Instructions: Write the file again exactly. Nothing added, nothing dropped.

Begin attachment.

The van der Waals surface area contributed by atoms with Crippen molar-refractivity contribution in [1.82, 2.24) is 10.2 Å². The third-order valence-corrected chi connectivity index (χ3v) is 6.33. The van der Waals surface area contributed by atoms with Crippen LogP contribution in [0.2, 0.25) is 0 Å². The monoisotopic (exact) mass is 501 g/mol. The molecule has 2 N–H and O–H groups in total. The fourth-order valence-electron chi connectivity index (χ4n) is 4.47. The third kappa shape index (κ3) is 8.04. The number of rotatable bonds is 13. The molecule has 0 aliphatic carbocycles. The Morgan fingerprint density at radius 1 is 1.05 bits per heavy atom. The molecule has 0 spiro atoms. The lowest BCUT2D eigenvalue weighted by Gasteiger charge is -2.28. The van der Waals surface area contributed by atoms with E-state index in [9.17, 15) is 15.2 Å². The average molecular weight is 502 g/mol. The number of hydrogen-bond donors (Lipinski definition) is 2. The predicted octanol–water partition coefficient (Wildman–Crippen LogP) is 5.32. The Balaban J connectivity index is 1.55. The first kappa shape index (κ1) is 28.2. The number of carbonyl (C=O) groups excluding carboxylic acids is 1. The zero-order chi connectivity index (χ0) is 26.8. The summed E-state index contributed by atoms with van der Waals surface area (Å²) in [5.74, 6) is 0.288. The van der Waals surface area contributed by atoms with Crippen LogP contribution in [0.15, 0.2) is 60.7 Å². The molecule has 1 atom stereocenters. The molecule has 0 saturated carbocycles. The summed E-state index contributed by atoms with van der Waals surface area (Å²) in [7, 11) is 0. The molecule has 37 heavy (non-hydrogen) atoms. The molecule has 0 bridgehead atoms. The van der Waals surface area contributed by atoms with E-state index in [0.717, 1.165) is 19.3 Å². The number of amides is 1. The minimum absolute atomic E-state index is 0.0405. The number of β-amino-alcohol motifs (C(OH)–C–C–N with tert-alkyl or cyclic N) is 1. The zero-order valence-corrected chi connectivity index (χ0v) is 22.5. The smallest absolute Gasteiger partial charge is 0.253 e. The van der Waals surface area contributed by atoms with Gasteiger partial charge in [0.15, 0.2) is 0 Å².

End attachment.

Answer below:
The van der Waals surface area contributed by atoms with Crippen molar-refractivity contribution in [1.82, 2.24) is 10.2 Å². The third-order valence-corrected chi connectivity index (χ3v) is 6.33. The van der Waals surface area contributed by atoms with Crippen LogP contribution in [0.2, 0.25) is 0 Å². The monoisotopic (exact) mass is 501 g/mol. The molecule has 2 N–H and O–H groups in total. The fourth-order valence-electron chi connectivity index (χ4n) is 4.47. The third kappa shape index (κ3) is 8.04. The number of rotatable bonds is 13. The molecule has 0 aliphatic carbocycles. The Morgan fingerprint density at radius 1 is 1.05 bits per heavy atom. The molecule has 0 spiro atoms. The lowest BCUT2D eigenvalue weighted by Gasteiger charge is -2.28. The van der Waals surface area contributed by atoms with E-state index in [9.17, 15) is 15.2 Å². The average molecular weight is 502 g/mol. The number of hydrogen-bond donors (Lipinski definition) is 2. The predicted octanol–water partition coefficient (Wildman–Crippen LogP) is 5.32. The Balaban J connectivity index is 1.55. The first kappa shape index (κ1) is 28.2. The number of carbonyl (C=O) groups excluding carboxylic acids is 1. The zero-order chi connectivity index (χ0) is 26.8. The summed E-state index contributed by atoms with van der Waals surface area (Å²) in [5.74, 6) is 0.288. The van der Waals surface area contributed by atoms with Crippen LogP contribution in [0.15, 0.2) is 60.7 Å². The molecule has 1 atom stereocenters. The molecule has 0 saturated carbocycles. The summed E-state index contributed by atoms with van der Waals surface area (Å²) in [7, 11) is 0. The molecule has 37 heavy (non-hydrogen) atoms. The molecule has 0 bridgehead atoms. The van der Waals surface area contributed by atoms with E-state index in [0.717, 1.165) is 19.3 Å². The number of amides is 1. The minimum absolute atomic E-state index is 0.0405. The number of β-amino-alcohol motifs (C(OH)–C–C–N with tert-alkyl or cyclic N) is 1. The zero-order valence-corrected chi connectivity index (χ0v) is 22.5. The smallest absolute Gasteiger partial charge is 0.253 e. The van der Waals surface area contributed by atoms with Gasteiger partial charge in [0.15, 0.2) is 0 Å².